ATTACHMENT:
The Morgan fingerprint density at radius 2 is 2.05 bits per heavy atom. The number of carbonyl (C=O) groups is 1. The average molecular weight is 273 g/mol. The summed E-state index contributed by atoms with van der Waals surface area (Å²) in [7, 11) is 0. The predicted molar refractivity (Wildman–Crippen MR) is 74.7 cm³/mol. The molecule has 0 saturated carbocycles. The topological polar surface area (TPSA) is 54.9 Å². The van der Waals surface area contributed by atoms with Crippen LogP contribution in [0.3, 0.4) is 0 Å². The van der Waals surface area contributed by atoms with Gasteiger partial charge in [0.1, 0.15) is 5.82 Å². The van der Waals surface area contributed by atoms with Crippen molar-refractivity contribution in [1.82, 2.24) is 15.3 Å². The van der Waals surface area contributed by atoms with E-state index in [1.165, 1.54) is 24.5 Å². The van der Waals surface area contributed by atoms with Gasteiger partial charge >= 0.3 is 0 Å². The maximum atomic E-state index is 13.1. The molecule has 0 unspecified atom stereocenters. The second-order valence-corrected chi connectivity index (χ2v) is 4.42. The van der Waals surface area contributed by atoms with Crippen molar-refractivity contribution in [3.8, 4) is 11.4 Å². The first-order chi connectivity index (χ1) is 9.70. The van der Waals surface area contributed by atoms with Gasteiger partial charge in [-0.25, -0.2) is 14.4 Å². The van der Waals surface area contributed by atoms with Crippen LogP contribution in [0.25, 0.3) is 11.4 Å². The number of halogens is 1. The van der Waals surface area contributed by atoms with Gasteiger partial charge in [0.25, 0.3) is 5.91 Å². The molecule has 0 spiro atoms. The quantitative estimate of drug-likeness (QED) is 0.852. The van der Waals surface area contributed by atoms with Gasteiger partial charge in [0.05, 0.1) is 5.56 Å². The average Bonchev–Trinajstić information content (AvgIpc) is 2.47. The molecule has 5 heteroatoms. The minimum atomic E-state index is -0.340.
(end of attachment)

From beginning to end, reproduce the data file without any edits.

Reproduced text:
The Morgan fingerprint density at radius 2 is 2.05 bits per heavy atom. The number of carbonyl (C=O) groups is 1. The average molecular weight is 273 g/mol. The summed E-state index contributed by atoms with van der Waals surface area (Å²) in [7, 11) is 0. The predicted molar refractivity (Wildman–Crippen MR) is 74.7 cm³/mol. The molecule has 0 saturated carbocycles. The topological polar surface area (TPSA) is 54.9 Å². The van der Waals surface area contributed by atoms with Crippen LogP contribution in [0.3, 0.4) is 0 Å². The van der Waals surface area contributed by atoms with Gasteiger partial charge in [0.1, 0.15) is 5.82 Å². The van der Waals surface area contributed by atoms with Crippen molar-refractivity contribution in [1.82, 2.24) is 15.3 Å². The van der Waals surface area contributed by atoms with E-state index in [1.165, 1.54) is 24.5 Å². The van der Waals surface area contributed by atoms with Gasteiger partial charge >= 0.3 is 0 Å². The maximum atomic E-state index is 13.1. The molecule has 0 unspecified atom stereocenters. The second-order valence-corrected chi connectivity index (χ2v) is 4.42. The van der Waals surface area contributed by atoms with Crippen molar-refractivity contribution in [3.8, 4) is 11.4 Å². The first-order chi connectivity index (χ1) is 9.70. The van der Waals surface area contributed by atoms with Gasteiger partial charge in [-0.25, -0.2) is 14.4 Å². The van der Waals surface area contributed by atoms with Crippen LogP contribution in [0.25, 0.3) is 11.4 Å². The number of halogens is 1. The van der Waals surface area contributed by atoms with Gasteiger partial charge in [0.25, 0.3) is 5.91 Å². The molecule has 0 spiro atoms. The quantitative estimate of drug-likeness (QED) is 0.852. The van der Waals surface area contributed by atoms with Gasteiger partial charge in [0.05, 0.1) is 5.56 Å². The average Bonchev–Trinajstić information content (AvgIpc) is 2.47. The molecule has 5 heteroatoms. The minimum atomic E-state index is -0.340.